Open-access content Thursday 21st February 2013 — updated 1.53pm, Tuesday 5th May 2020
The Scrap Metal Dealers Bill has just passed its final reading and is about to become law. Simon Alderson from VPS explains the impact it could have for FMs in the UK.
22 February 2013
It began life as a private member's bill in June 2012, proposed by Richard Ottoway, MP for Croydon South.
On February 12 this year, the Scrap Metal Dealers Bill passed its third and final reading in the House of Lords. Without any further amendments, the bill is ready to be given Royal Assent and become law, probably before Easter. Its purpose is to curtail the surge of scrap metal theft that has risen sharply over the last decade.
Stealing the limelight
Scrap metal theft is an international problem, increasingly undertaken by members of organised criminal gangs. In January, the Home Office released its figures for its Crimes Against Business survey, which reported 67,000 metal thefts from commercial properties in 2012. Estimates put the monetary cost to the UK as somewhere between £770 million and £1 billion every year.
Why the new bill?
Special regulations have applied to scrap metal dealers since at least the late 1800s in order to help tackle the theft of metal. The current legislation is set out in the Scrap Metal Dealers Act 1964, which places specific controls on scrap metal dealers, such as a requirement to register with the local authority.
As a trade, scrap metal dealers themselves have often have been victims of these crimes,
but the bill has come about because some dealers are willing to pay cash for scrap metal offered to them by anyone. The government made a key amendment to the 1964 act by prohibiting the purchase of scrap metal through cash payments.
However, the new bill goes much further: under the legislation, dealers will be required to ensure that there is an auditable trail for goods bought. This means that all sellers of metal must provide verifiable ID at point of sale, and the onus is on dealers to record and retain records of each purchase.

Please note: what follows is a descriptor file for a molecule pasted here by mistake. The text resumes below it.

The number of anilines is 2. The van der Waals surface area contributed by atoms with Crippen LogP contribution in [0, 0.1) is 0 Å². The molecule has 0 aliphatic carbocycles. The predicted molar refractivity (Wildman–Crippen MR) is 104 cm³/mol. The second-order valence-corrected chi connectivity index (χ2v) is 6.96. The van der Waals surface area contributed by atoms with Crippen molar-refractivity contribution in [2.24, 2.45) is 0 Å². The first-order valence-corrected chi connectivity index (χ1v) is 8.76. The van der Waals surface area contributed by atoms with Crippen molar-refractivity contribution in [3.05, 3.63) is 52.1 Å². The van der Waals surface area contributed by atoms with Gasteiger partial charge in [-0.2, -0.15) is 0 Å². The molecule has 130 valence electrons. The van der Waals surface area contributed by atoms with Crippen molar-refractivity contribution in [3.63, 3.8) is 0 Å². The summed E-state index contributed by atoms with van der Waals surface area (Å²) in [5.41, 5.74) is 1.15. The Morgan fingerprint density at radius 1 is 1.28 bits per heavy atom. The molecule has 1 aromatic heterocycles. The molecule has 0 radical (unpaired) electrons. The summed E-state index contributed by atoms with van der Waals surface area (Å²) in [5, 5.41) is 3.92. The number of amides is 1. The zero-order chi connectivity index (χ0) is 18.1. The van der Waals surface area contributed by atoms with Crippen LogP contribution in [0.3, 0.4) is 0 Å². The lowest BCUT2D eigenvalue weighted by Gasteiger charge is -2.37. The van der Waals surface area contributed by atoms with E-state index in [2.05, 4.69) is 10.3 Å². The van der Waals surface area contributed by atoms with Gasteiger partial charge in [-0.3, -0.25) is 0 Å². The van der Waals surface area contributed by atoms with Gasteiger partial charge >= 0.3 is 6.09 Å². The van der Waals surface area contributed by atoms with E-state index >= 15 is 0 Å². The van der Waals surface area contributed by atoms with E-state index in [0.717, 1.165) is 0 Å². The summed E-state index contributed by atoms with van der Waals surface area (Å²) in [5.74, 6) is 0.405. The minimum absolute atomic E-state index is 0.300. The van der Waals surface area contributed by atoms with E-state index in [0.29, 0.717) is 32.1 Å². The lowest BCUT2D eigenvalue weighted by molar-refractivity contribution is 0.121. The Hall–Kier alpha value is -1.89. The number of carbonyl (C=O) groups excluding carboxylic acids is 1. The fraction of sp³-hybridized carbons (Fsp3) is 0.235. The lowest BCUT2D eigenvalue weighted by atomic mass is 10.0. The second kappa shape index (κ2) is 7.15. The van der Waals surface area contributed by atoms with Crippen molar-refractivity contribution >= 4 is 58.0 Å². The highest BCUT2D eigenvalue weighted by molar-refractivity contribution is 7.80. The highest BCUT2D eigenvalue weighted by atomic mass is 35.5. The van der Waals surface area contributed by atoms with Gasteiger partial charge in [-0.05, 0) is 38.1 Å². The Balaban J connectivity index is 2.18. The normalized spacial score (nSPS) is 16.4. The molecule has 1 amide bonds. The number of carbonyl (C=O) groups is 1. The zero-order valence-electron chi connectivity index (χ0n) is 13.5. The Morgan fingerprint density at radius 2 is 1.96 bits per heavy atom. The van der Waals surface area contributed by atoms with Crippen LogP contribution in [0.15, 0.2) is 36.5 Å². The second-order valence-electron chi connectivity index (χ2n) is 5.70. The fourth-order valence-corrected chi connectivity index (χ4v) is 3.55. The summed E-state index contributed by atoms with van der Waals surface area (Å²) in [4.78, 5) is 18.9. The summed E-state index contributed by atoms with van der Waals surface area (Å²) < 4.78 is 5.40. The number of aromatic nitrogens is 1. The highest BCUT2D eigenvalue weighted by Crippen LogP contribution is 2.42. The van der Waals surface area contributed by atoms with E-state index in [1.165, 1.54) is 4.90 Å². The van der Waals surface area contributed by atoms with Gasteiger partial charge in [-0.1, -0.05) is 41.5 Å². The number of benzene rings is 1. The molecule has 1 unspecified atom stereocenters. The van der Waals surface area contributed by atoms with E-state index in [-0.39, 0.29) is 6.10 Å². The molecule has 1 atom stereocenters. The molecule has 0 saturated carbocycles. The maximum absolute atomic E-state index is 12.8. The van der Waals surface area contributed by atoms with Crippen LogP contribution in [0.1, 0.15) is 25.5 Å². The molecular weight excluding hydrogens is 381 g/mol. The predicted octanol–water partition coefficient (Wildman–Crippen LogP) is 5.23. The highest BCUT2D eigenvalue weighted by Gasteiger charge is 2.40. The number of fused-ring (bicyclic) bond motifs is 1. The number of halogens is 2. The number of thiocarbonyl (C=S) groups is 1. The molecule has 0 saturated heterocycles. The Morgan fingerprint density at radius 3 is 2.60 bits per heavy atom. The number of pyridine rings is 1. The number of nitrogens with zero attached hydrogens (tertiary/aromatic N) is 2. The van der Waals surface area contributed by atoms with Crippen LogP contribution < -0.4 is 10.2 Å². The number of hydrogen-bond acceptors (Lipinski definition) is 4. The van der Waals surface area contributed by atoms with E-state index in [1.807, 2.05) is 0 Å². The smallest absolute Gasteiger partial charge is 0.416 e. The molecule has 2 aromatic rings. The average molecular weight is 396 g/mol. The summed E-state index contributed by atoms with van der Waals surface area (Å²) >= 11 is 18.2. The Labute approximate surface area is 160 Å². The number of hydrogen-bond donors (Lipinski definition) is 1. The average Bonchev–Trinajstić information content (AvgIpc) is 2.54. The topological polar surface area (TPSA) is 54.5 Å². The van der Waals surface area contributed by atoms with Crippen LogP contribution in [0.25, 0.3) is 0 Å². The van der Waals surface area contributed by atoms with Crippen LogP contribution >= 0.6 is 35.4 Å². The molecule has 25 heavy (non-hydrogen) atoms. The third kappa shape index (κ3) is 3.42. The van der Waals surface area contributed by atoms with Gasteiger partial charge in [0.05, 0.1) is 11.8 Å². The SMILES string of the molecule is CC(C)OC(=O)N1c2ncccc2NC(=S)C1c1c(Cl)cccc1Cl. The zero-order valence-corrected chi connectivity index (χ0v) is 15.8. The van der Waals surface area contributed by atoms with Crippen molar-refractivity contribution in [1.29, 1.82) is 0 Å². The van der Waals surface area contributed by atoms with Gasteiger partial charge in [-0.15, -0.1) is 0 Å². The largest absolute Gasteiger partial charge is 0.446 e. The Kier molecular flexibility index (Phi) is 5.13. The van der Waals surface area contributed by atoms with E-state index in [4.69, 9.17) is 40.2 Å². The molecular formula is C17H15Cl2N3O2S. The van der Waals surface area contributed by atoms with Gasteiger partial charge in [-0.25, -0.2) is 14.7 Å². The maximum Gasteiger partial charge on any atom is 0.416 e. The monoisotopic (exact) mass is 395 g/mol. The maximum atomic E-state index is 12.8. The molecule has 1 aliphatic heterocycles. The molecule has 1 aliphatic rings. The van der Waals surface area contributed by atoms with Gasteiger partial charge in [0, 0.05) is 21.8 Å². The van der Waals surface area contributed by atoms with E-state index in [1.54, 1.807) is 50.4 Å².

Also, the new act provides local authorities and the police with new powers to enter and inspect sites, and to vary and revoke licenses - this latter facility in particular is absent from the current law.
Any individual or organisation that conducts business as a scrap metal dealer must complete an enhanced application process to get a licence; local authorities can refuse unsuitable applicants and can revoke licences. The worst breaches of the act, including trading in cash, failing to keep accurate records of deals, and unlicensed trading, will face unlimited fines.
The definition of a scrap metal dealer will also include motor salvage operators, bringing that licensing scheme within one new scrap metal licensing regime.
Will it work?
It is too early to say how much impact these new powers will have on metal theft. Some indicators have shown a drop in these crimes since the amendment last autumn. However, the prevalence of metal theft is closely tied to the price of metals on international markets, which is expected to rise until at least 2015.
Organisatsions within the sector are monitoring the number of thefts reported in the press closely and, to date, this crime remains a significant issue.
Vacant property risk
Vacant properties are particularly at risk as criminals target them to steal an abundance of copper plumbing, electric cables, generators, boilers and lead roofing. York stone and roof
tiles are also common targets. Consequently, metal theft continues to play a significant
role in the management of vacant properties. Certainly, FMs have been among the first professionals to witness the catastrophic water damage and flooding often caused during the removal of metals, such as when copper pipes from the water or central heating systems are stolen. Often, sadly, the cost of repairs significantly outweighs the actual value of the metals stolen.
Metal theft will continue to be an issue for facilities managers, but it is hoped that the new bill will help assuage the problem. A tougher stance on rule-breaking dealers should, it is hoped, discourage those involved in the transaction of stolen metal.